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Alexander Kuznetsov

Reproducing a Conversion Deadlock

Even if two processes compete on only one resource, they still can embrace in a deadlock. The following scripts reproduce such a scenario. In one tab, run this:

 

CREATE TABLE dbo.Test INT ) ;
GO
INSERT  INTO dbo.Test
        
)
VALUES  ) ;
GO
SET TRANSACTION ISOLATION LEVEL SERIALIZABLE ;
BEGIN TRAN
SELECT  
i
FROM    dbo.Test ;

--UPDATE dbo.Test SET i=2 ;

After this script has completed, we have an outstanding transaction holding a shared lock. In another tab, let us have that another connection have a shared lock on the same resource:

SET TRANSACTION ISOLATION LEVEL SERIALIZABLE ;
BEGIN TRAN
SELECT  
i
FROM    dbo.Test ;

--UPDATE dbo.Test SET i=2 ;
 

 This script completes and renders a result set, just like the first script did. Now let us highlight and execute the commented update commands in both tabs. To perform an update, each connection needs an exclusive lock. Neither connection can acquire that exclusive lock, because the other one is holding a shared lock. Although both connections are competing on only one resource, they have embraced in a conversion deadlock:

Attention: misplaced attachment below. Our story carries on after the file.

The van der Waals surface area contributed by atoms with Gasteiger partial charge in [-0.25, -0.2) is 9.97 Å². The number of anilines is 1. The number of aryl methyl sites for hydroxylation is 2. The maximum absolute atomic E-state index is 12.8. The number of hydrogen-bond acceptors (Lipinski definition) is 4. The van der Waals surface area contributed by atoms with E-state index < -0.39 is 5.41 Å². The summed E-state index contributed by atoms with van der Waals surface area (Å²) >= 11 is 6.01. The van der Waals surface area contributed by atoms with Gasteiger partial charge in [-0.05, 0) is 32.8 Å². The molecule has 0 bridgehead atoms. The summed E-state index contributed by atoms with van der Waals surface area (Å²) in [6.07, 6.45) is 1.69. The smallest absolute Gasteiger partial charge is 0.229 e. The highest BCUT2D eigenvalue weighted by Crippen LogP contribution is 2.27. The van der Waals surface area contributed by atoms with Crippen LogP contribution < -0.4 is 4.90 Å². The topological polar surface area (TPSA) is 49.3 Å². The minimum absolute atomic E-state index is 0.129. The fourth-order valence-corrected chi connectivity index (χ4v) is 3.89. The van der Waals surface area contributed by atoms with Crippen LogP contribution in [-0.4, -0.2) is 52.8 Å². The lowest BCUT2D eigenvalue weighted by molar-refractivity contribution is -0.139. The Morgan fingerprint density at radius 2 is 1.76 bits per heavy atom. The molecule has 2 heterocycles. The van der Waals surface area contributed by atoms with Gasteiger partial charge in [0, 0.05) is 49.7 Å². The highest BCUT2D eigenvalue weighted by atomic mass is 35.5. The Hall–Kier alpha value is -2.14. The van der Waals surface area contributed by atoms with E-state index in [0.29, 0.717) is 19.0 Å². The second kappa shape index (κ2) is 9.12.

Msg 1205, Level 13, State 56, Line 1
Transaction (Process ID 59) was deadlocked on lock resources with another process and has been chosen as the deadlock victim. Rerun the transaction.
 

 

 

 

Published Wednesday, June 02, 2010 9:39 AM by Alexander Kuznetsov
Filed under: ,

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Comments

 

Lana Goldenberg said:

Thanks, Alex. This is a good example of concurrency side effects. With the Serializable isolation level other transaction cannot modify data that has been read by the current transaction until the current transaction completes.

June 3, 2010 3:13 PM
 

Manoj said:

Thanks Alex. It is indeed a Good Example of reproducing. How to solve this kind of deadlock?

April 7, 2014 9:38 AM

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About Alexander Kuznetsov

Alex Kuznetsov has been working with object oriented languages, mostly C# and C++, as well as with databases for more than a decade. He has worked with Sybase, SQL Server, Oracle and DB2. He regularly blogs on sqlblog.com, mostly about database unit testing, defensive programming, and query optimization. Alex has written a book entitled "Defensive Database Programming with Transact-SQL" and several articles on simple-talk.com and devx.com. Currently he works as an agile developer.

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